There are five rollercoasters in the United Kingdom that are listed buildings, all located on the English seaside.
This special status is awarded in three different grades, and helps to ensure that structures are preserved due to their age, rarity and cultural significance.
Elain Harwood is a Senior Architectural Investigator at Historic England, the government body which awards the listed status to structures including rollercoasters.
Speaking to RideRater, Elain says she first became interested in “old buildings” as a student in Bristol during the 1970s.
“I first got a job as an administrator at English Heritage, then worked my way up,” she says.
“I love writing and researching, and not knowing what people like your good selves might ask me to look at next.”
Indeed, it was of course to discuss theme parks, rides and rollercoasters why we primarily approached Elain.
‘Architecture and social history’
There are four Grade II listed rollercoasters in the country. Blackpool Pleasure Beach‘s Big Dipper, Grand National and Blue Flyer combine with the Scenic Railway (or Roller Coaster) at Great Yarmouth’s Pleasure Beach.
Dreamland Margate’s Scenic Railway is the oldest surviving rollercoaster in Britain, and is therefore listed as the higher Grade II*.
But it is the 1935-built Grand National that is Elain’s personal favourite.
“It’s so much more fun than other rollercoasters to see the other set of carriages whizz along too,” she says.
She describes her interests as a “balance of architecture and social history”, which “works also for rollercoasters”.
So what is it that an architectural investigator looks for when considering the listing of a theme or amusement park ride?
“The age, degree of survival of original features and rarity,” Elain says. “Also whether there is an architectural element to the design as well as an engineering significance.
“Anybody can suggest a structure for ‘spot listing’ if it is more than thirty years old, particularly if it is under threat.”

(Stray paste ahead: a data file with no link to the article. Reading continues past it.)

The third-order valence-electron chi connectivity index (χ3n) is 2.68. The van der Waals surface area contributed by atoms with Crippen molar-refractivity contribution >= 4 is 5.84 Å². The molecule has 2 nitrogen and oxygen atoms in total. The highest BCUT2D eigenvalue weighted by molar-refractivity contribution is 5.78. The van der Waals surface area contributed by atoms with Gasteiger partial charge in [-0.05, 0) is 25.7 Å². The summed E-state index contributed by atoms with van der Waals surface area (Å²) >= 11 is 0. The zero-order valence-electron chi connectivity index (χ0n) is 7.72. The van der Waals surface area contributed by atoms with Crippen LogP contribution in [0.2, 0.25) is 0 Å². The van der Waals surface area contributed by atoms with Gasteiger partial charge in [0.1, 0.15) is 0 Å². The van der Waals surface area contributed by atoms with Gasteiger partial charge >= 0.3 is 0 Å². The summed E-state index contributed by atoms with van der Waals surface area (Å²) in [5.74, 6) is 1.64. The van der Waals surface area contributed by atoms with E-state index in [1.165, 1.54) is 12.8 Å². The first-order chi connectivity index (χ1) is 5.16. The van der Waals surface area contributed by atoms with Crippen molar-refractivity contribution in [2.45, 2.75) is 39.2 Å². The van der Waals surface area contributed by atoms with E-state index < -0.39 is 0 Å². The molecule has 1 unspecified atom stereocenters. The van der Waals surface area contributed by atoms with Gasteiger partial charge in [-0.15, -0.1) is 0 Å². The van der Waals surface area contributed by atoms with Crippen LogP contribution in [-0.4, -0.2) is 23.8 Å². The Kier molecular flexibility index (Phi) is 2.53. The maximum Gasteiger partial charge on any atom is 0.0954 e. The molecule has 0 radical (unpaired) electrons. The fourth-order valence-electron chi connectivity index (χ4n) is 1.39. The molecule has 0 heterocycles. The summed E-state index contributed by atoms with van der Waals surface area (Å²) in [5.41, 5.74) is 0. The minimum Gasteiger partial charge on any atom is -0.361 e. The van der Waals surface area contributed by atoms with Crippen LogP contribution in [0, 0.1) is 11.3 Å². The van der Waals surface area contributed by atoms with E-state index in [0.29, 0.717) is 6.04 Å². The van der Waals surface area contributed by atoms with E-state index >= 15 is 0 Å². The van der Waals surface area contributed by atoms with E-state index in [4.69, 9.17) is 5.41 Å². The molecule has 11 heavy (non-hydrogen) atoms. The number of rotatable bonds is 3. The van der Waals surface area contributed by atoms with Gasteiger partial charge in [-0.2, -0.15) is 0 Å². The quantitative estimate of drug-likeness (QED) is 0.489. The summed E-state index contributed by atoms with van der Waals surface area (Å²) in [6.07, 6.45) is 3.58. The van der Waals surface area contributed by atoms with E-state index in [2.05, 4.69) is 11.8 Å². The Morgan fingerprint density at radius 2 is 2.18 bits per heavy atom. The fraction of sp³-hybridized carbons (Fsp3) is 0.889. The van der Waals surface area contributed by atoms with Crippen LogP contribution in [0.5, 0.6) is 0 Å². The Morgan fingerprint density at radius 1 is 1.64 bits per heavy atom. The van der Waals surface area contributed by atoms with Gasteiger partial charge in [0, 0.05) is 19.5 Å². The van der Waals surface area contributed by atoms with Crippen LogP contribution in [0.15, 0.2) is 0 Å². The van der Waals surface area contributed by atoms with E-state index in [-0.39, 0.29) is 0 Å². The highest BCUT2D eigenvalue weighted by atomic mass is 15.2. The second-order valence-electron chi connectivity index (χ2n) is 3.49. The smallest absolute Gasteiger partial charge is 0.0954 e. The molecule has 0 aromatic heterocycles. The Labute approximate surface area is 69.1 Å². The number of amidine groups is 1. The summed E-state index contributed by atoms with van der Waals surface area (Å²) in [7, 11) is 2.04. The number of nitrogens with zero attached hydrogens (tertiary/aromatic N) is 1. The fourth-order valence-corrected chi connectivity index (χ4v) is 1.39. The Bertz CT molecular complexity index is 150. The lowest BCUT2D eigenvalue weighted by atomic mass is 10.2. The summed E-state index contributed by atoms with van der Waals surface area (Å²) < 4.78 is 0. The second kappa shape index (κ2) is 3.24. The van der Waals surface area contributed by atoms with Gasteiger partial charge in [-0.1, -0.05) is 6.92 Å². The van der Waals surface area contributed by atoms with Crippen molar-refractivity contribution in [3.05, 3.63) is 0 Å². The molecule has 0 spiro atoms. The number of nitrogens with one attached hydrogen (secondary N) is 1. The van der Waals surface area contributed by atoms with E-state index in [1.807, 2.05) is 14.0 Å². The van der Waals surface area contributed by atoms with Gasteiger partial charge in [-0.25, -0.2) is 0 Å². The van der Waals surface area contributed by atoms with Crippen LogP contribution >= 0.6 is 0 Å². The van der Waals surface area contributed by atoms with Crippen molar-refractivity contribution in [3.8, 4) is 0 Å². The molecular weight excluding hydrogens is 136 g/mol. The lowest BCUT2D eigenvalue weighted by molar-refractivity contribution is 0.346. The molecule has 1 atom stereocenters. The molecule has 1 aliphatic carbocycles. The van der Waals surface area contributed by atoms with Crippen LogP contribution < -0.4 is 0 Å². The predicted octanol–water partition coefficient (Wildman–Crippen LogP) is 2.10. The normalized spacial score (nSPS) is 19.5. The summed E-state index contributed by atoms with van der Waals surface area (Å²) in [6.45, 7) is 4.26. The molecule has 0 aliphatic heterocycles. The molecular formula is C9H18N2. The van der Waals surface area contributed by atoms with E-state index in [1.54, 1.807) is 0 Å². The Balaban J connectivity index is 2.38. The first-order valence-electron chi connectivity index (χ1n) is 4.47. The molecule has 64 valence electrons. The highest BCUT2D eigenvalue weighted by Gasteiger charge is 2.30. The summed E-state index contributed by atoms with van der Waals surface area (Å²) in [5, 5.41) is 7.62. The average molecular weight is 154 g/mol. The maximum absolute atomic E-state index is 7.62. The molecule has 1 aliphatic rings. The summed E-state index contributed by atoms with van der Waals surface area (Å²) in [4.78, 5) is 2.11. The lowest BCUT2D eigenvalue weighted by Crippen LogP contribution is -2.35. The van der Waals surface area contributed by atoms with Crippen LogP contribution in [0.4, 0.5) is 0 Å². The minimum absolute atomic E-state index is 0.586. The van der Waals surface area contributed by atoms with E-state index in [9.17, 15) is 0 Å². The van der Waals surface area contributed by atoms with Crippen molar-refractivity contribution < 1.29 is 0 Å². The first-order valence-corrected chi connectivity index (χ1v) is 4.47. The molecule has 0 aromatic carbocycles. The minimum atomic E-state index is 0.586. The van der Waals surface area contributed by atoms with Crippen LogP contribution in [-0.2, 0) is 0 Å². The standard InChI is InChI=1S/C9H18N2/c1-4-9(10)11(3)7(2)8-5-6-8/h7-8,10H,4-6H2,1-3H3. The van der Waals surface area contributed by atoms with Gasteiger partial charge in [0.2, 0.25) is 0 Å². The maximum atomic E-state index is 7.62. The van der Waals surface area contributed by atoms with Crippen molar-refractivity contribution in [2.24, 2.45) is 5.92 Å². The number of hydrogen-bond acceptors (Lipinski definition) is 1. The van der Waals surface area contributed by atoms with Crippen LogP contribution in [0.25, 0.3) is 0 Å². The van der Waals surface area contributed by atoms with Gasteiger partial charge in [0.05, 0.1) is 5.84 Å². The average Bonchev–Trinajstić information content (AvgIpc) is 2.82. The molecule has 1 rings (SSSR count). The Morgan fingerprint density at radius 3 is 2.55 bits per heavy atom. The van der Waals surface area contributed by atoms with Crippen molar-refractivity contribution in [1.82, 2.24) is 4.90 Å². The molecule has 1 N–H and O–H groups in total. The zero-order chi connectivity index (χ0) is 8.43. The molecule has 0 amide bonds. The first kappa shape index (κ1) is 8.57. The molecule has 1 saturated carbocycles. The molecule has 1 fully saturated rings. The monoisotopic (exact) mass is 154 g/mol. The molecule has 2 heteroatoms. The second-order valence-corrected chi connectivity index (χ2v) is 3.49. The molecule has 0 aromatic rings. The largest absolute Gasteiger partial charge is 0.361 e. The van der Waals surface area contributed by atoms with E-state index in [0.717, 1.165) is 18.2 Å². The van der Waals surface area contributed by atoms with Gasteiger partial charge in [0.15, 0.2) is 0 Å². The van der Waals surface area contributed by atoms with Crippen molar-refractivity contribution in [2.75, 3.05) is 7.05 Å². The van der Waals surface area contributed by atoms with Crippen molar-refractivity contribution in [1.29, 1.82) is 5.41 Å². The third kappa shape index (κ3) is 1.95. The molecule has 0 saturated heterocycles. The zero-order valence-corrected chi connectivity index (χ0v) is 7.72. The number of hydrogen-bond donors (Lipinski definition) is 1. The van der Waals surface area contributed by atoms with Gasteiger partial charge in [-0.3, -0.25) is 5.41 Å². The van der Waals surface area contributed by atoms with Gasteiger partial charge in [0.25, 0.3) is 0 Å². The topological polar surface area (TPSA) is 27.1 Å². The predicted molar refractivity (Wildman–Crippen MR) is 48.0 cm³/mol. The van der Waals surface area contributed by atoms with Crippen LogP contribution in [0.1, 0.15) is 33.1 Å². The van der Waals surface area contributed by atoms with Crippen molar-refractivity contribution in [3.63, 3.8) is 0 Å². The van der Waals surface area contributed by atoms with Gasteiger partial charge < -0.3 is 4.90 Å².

Unfortunately, Elain adds that Historic England currently has no plans for a systematic study of rollercoasters due to the organisation’s resources being “stretched elsewhere”.
‘Strong arguments’ needed
So what of the rollercoasters that are currently listed? Could they be demolished and rebuilt – or possibly re-tracked as many enthusiasts have called for?
“It would have to be considered on a case-by-case basis, but a very strong, clear-cut argument would have to be made,” Elain says.
“The difficulty of moving a ride and loss of original fabric would be significant factors and hard to overcome.
“I remember this was tentatively discussed at Margate when the Scenic Railway was first listed at Grade II, and not pursued.
“I’m aware that others think that the old feel of the ride is part of the experience. I certainly felt that at Margate and on the Grand National at Blackpool.”
We put it to Elain that listed status may not always be popular among the park owners themselves, if it means that they are prevented from modernising their parks and ride offerings.
“We are aware of this, since owners have the right to comment on proposals to list,” she responds. “It means that our arguments in favour of listing have to be very strong.”
Overall though, Elain says she is glad that so many people share Historic England’s enthusiasm for vintage parks and rides.
“I think they have both an architectural and social importance and am delighted that this is now recognised.”